2014 GSA Annual Meeting in Vancouver, British Columbia (19–22 October 2014)

Paper No. 1-8
Presentation Time: 10:30 AM


MCCUBBIN, Francis M., Institute of Meteoritics, University of New Mexico, MSC03 2050, Albuquerque, NM 87131, fmccubbi@unm.edu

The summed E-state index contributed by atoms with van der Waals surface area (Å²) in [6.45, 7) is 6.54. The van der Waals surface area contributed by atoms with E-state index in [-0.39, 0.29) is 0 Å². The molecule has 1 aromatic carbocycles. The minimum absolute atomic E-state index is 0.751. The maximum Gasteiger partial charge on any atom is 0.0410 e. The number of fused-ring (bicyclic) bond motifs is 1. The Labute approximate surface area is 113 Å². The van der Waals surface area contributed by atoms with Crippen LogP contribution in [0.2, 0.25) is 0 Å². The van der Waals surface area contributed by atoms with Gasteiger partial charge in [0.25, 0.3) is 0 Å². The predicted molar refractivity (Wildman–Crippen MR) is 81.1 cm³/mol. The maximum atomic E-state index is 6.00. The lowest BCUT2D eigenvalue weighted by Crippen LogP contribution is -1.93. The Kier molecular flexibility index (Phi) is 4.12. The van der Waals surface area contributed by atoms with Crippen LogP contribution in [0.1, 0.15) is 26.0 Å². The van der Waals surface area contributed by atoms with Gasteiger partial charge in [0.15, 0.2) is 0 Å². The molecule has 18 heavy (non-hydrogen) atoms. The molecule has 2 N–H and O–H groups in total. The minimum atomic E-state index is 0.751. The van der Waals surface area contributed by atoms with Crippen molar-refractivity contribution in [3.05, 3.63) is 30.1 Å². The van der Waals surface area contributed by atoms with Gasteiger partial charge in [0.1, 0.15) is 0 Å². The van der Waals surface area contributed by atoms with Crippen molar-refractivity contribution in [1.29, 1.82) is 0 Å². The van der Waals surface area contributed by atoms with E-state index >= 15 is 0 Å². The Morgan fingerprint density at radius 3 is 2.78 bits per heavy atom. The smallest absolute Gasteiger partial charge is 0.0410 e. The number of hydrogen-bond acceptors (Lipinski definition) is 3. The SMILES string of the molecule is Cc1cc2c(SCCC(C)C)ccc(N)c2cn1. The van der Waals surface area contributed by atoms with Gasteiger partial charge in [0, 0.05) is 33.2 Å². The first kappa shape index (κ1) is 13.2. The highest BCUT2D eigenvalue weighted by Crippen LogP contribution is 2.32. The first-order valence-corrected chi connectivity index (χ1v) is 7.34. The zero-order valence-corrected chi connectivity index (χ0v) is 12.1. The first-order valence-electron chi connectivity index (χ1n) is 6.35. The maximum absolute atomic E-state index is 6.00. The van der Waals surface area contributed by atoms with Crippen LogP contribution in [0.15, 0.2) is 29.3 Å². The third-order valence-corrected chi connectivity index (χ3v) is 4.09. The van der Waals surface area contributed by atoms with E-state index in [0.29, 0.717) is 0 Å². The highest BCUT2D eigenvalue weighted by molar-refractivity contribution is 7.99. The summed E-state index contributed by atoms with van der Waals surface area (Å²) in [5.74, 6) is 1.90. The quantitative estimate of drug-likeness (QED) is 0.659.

Mars has supplied the surface of Earth with over 100 meteorites, consisting of basalts and related mafic and ultramafic intrusive igneous rocks that help us unlock Mars’ geologic history. Mars has been the focal point in the search for extraterrestrial life in our Solar System. Finding habitable environments that could have once harbored life on Mars has become an important scientific goal. Through many observations from orbiter and lander missions, there is now a substantial amount of evidence pointing towards the past presence of liquid water that once flowed across the martian surface. However, the source of this H2O has remained a mystery. Early analyses of potentially hydrous phases in martian meteorites, including apatite, indicated low abundances of H2O, and it was concluded that martian magmas, and by inference the martian interior, were very dry. Estimates of martian mantle H2O contents were as low as a few ppm H2O (Filiberto and Treiman, 2009; Patiño Douce and Roden, 2006; Patiño Douce et al., 2011). However, developments in analytical instrumentation for the analysis of volatiles, similar to those developed for studying apatite in lunar rocks, has facilitated a complete reconsideration of hydrous phases within martian meteorites (Greenwood et al., 2008; McCubbin et al., 2010b, 2012). Since apatite is the only hydrous phase that occurs among all martian meteorite types, it has been the focal point of this reassessment. A number of recent studies have found that apatites in martian meteorites are enriched in H2O and Cl in comparison to apatites from typical terrestrial volcanic rocks, which has led to ideas that the martian interior is rich in both Cl (Filiberto and Treiman, 2009; McCubbin et al., 2013) and H2O (Gross et al., 2013; McCubbin et al., 2012). Current estimates of H2O abundances in the martian mantle, based on apatite analyses, are approximately 100 ppm H2O, which is comparable to the mantle source of terrestrial mid-ocean ridge basalts (MORB).